DOD's Growth Management Act compliance questioned

Port Orchard’s Downtown Overlay District (DOD) will face scrutiny when two city residents bring it before the Central Puget Sound Growth Management Hearings Board, citing a number of housing and environmental concerns.

Marge Gissberg and Paulie Williams of 840 Prospect Alley have been outspoken opponents of the DOD, concerned about the loss of their views to potential 27- to 55-foot buildings on Bay Street. But that’s just one of several aspects of the document they say don’t comply with the Growth Management Act in a petition for review given to the hearings board Nov. 20.

“It isn’t just a view issue,” Gissberg said Wednesday. “It’s a matter of principle about the few over the many, and I just wouldn’t sit still for it.”

The Downtown Overlay District, completed this fall, regulates building and design within the central core of Port Orchard’s downtown. Of particular debate is the allowance of buildings ranging from 27 to 55 feet in height.

Gissberg and Williams’ petition asserts there was no consideration in the document for pollution draining into Sinclair Inlet or the collapse of the hillside abutting Bay Street, “which is grossly unstable based on underground springs and water runoff from Tremont Street.”

“The water all travels down the top from Tremont all the way down to Bay Street,” Gissberg said, “and we have untold underground springs which are active year round.”

Additionally, the document states that by encouraging mixed-use developments with high-end condominiums on the upper floors, the DOD will displace almost 100 low-income residents living in apartments along Bay Street.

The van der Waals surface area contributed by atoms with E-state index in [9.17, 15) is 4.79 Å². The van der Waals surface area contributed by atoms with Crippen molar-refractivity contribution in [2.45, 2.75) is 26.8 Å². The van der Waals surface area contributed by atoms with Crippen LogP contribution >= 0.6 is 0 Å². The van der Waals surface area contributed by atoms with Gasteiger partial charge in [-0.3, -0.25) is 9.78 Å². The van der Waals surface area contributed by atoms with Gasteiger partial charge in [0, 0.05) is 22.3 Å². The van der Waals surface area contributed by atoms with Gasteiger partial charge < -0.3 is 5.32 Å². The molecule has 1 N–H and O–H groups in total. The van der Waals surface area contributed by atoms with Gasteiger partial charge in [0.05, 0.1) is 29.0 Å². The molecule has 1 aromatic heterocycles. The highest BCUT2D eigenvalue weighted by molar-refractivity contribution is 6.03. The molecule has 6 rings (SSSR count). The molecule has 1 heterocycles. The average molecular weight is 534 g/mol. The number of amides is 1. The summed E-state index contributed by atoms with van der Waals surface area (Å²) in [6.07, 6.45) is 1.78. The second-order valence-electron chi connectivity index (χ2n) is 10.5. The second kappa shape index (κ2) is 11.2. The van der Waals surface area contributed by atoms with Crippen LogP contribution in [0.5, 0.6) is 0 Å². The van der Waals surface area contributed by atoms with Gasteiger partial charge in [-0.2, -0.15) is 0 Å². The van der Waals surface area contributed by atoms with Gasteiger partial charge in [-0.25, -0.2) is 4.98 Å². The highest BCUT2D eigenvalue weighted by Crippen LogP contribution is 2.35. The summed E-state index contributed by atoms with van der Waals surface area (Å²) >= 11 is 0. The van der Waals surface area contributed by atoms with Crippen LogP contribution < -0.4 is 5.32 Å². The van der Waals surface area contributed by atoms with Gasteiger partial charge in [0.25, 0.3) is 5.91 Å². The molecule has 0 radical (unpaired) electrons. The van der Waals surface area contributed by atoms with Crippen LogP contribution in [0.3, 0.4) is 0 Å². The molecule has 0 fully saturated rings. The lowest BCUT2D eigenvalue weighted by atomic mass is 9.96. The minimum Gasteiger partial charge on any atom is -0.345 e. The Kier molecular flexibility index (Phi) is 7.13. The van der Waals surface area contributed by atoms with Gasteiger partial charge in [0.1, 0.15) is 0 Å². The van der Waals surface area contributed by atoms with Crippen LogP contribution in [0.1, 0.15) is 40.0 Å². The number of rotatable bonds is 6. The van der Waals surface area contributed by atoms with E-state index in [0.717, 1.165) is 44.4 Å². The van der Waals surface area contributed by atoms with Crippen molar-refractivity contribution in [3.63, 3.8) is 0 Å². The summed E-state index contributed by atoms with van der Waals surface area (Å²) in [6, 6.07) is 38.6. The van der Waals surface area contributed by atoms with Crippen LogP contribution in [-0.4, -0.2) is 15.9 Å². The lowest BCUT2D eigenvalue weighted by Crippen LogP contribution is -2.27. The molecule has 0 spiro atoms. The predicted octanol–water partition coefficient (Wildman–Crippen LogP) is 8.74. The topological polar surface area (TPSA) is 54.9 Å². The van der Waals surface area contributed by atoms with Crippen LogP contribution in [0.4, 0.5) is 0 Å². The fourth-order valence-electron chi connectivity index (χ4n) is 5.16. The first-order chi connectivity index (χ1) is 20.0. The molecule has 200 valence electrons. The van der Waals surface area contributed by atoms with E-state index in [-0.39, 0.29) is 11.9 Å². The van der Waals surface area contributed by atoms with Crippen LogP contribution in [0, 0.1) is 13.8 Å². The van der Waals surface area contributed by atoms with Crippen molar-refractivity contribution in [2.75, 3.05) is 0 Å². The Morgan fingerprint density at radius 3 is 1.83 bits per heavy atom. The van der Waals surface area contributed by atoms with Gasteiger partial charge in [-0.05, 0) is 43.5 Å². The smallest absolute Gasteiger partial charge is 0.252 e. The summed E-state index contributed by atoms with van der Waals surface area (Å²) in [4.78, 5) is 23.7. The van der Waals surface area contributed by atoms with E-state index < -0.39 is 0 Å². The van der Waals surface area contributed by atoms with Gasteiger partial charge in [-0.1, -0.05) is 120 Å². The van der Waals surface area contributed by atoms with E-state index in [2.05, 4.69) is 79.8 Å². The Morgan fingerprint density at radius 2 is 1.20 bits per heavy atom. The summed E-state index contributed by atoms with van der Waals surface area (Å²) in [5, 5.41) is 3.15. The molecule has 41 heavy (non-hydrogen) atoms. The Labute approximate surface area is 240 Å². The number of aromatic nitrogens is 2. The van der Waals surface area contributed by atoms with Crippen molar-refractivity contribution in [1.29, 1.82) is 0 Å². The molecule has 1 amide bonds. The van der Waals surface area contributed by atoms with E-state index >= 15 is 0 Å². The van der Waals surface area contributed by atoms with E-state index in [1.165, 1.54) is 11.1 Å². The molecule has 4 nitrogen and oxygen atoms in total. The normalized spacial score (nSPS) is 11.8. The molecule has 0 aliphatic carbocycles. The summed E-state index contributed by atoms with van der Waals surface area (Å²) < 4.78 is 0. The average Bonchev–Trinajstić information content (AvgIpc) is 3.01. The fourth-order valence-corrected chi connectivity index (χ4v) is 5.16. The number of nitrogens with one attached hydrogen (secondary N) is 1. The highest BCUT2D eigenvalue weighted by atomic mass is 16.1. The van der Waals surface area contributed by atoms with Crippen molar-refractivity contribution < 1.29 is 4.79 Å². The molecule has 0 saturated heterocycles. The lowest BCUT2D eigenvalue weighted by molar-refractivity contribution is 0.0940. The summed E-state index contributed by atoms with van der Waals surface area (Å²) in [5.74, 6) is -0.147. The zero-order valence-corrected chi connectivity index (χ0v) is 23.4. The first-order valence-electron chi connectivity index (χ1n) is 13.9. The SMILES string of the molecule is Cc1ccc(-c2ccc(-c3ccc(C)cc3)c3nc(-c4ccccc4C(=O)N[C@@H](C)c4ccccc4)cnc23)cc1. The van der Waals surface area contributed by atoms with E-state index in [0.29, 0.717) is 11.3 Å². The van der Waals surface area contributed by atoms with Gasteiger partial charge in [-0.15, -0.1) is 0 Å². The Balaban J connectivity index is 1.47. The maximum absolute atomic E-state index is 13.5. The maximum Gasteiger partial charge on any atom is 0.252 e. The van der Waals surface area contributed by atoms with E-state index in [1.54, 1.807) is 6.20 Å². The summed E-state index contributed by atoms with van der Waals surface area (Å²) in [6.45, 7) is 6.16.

“The low-income occupants of the buildings downtown have had no provision made for them by the city in the (DOD) for relocation of any type,” the document states.

It also contends that the DOD serves only a section of the population, ignoring the fact that the city’s Comprehensive Plan has not been revised since 1995.

Gissberg said Wednesday that the city moved forward without taking environmental and infrastructure considerations into account.

“There was no research done on additional sewage, water usage, where these things were going to drain into,” she said. “There were no studies done ahead of time, it was just done on the whim of people who want to get rich and were greedy.”

The city will meet with Gissberg and Williams at a pre-hearing Dec. 17, with a formal hearing scheduled for March 27.

Until then, hearing board staff attorney Julie Taylor said city affairs could go on as normal, meaning for the moment development applications can go through.

“Essentially at this point it’s in the preliminary stage,” she said. “No decision has been made whether the city is or isn’t in compliance. Things go on as is until there’s a decision.”

Mayor Kim Abel declined comment about the petition, other than to acknowledge it was in the works, and that the city will continue with business as usual until a ruling is made.

“Cities have people file actions against them on a number of things, and they just get dealt with and then they move on,” she said, adding that the issues surrounding the DOD will gather more attention to the proceedings.

Meanwhile Gissberg says she didn’t just sit aside and complain about the legislation, she took action.

“For all the naysayers who went to these meetings and yapped, ‘We don't want it,’ but didn't do anything — I did something about it,” she said.

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